|Year of Birth:||1957|
Nina Rautio (born 21 September 1957) is a Russian operatic soprano. Her son Jan Karl Rautio (1980) – pianist, conductor, composer.
For the first nineteen years of her life, Nina Rautio lived in Petrozavodsk (Republic of Karelia, Russia). To begin with, she graduated as a pianist from the Petrozavodsk School of Music, and then completed a Dual Degree, studying theory and singing (the latter with Z.I. Larkina) – achieving distinction in both disciplines – at the K.E. Rautio Music College. In 1983 she graduated from the Saint Petersburg Conservatory (vocal class of E.A. Abrosimova) as a spinto soprano. During her studies at the conservatoire, Nina performed the role of Violetta ("La Traviata") at the Conservatoire Opera Studio. She was the winner of the Second Prize at the Villa-Lobos Competition in Rio de Janeiro in 1983, as well as receiving the Fourth Prize in the International Tchaikovsky Competition in 1986.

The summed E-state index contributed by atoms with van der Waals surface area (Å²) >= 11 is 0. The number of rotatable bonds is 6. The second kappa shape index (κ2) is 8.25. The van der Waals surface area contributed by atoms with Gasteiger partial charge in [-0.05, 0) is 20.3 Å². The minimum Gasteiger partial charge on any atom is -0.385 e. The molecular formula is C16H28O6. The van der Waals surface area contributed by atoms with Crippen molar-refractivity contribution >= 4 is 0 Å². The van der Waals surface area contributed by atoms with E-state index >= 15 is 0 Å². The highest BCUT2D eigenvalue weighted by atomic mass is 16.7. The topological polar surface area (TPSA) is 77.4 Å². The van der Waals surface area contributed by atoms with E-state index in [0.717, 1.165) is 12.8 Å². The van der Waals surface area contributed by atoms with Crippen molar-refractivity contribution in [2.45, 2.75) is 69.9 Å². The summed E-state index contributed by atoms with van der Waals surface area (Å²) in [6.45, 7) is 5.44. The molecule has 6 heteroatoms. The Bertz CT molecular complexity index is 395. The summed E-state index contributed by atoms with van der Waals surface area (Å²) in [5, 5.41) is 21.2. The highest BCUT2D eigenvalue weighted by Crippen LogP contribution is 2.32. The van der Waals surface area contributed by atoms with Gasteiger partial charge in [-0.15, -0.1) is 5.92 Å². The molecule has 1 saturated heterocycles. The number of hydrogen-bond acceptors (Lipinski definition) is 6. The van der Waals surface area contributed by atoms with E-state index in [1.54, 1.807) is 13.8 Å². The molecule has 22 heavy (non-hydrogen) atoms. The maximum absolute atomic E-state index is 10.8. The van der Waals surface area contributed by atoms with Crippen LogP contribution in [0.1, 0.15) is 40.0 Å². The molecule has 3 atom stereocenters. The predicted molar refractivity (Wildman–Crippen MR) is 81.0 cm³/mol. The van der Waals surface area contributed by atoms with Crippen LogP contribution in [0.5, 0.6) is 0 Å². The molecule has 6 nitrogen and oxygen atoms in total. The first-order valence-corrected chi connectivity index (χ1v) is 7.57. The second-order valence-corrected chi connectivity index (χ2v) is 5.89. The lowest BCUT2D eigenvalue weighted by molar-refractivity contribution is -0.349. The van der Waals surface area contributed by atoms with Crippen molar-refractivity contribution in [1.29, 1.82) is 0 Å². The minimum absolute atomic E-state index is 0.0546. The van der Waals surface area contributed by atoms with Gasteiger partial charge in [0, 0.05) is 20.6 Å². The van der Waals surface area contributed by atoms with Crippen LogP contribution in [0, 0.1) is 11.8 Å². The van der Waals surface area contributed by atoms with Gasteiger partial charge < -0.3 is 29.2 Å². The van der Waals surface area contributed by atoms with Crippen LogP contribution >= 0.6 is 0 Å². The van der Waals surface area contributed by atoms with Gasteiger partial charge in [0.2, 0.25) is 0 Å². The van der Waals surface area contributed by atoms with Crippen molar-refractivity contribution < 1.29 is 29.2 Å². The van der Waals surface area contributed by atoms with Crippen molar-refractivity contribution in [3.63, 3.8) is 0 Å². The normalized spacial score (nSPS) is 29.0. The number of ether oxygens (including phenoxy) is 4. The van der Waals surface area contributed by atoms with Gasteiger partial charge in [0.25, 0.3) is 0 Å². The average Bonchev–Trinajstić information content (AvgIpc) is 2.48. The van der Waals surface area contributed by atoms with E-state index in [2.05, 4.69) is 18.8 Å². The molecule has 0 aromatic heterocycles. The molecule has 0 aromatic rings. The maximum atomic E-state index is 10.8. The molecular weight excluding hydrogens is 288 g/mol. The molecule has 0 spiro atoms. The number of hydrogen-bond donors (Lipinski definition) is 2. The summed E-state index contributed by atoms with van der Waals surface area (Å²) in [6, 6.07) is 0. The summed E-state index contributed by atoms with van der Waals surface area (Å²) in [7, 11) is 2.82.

She began her operatic career in earnest in 1984, performing a number of leading roles as part of the Mikhaylovsky Theatre (formerly the Maly Opera Theatre) in St. Petersburg. After competing in the Tchaikovsky Competition she was invited to join the Bolshoi Theatre company where, starting in January 1987, she became one of its leading sopranos, as well as performing in many renowned concert halls in Moscow and St. Petersburg. She made numerous radio and State Television appearances. Between 1987 and 1993, Nina Rautio was the Prima Donna of choice for a wide variety of roles, including those of Maria (Tchaikovsky's "Mazeppa", dir. S.F. Bondarchuk) and Amelia (Verdi's "Un Ballo in Maschera", dir. S.A. Stein) in 1987; Elisabeth of Valois (Verdi's "Don Carlos", dir. I.M. Tumanov) and Santuzza (Mascagni's "Cavalleria Rusticana", dir. S.A. Stein) in 1988; Tatyana (Tchaikovsky's "Eugene Onegin", dir. B.A. Pokrovsky) and Lisa (Tchaikovsky's "The Queen of Spades", dir. Baratov) in 1989; Oksana (Rimsky-Korsakov's "Christmas Eve", dir. A.B. Tittel) in 1990; and Joan (Tchaikovsky's "Maid of Orleans", dir. B.A. Pokrovsky) in 1992 and 1993, as well as many others.